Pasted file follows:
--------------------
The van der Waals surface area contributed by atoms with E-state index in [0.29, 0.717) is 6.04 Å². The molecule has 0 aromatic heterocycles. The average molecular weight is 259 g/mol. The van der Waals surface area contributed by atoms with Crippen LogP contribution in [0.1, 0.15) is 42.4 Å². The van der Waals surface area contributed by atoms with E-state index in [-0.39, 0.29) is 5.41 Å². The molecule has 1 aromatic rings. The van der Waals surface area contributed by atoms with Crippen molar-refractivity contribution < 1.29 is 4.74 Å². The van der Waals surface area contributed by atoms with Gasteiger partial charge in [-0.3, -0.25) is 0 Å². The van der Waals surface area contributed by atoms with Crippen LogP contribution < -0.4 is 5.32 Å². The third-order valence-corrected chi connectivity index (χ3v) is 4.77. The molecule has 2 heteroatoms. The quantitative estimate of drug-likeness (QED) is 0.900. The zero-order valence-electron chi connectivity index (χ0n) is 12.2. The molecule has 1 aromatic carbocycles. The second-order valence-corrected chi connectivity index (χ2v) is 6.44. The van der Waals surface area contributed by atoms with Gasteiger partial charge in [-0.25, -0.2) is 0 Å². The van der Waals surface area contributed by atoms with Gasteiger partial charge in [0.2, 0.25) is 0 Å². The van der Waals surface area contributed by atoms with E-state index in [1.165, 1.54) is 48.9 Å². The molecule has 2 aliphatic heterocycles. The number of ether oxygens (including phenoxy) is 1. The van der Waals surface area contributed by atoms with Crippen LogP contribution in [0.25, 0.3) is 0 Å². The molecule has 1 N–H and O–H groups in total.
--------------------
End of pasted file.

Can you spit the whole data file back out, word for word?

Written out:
The van der Waals surface area contributed by atoms with E-state index in [0.29, 0.717) is 6.04 Å². The molecule has 0 aromatic heterocycles. The average molecular weight is 259 g/mol. The van der Waals surface area contributed by atoms with Crippen LogP contribution in [0.1, 0.15) is 42.4 Å². The van der Waals surface area contributed by atoms with E-state index in [-0.39, 0.29) is 5.41 Å². The molecule has 1 aromatic rings. The van der Waals surface area contributed by atoms with Crippen molar-refractivity contribution < 1.29 is 4.74 Å². The van der Waals surface area contributed by atoms with Gasteiger partial charge in [-0.3, -0.25) is 0 Å². The van der Waals surface area contributed by atoms with Crippen LogP contribution < -0.4 is 5.32 Å². The third-order valence-corrected chi connectivity index (χ3v) is 4.77. The molecule has 2 heteroatoms. The quantitative estimate of drug-likeness (QED) is 0.900. The zero-order valence-electron chi connectivity index (χ0n) is 12.2. The molecule has 1 aromatic carbocycles. The second-order valence-corrected chi connectivity index (χ2v) is 6.44. The van der Waals surface area contributed by atoms with Gasteiger partial charge in [-0.25, -0.2) is 0 Å². The van der Waals surface area contributed by atoms with Gasteiger partial charge in [0.2, 0.25) is 0 Å². The van der Waals surface area contributed by atoms with E-state index in [1.165, 1.54) is 48.9 Å². The molecule has 2 aliphatic heterocycles. The number of ether oxygens (including phenoxy) is 1. The van der Waals surface area contributed by atoms with Crippen LogP contribution in [0.25, 0.3) is 0 Å². The molecule has 1 N–H and O–H groups in total.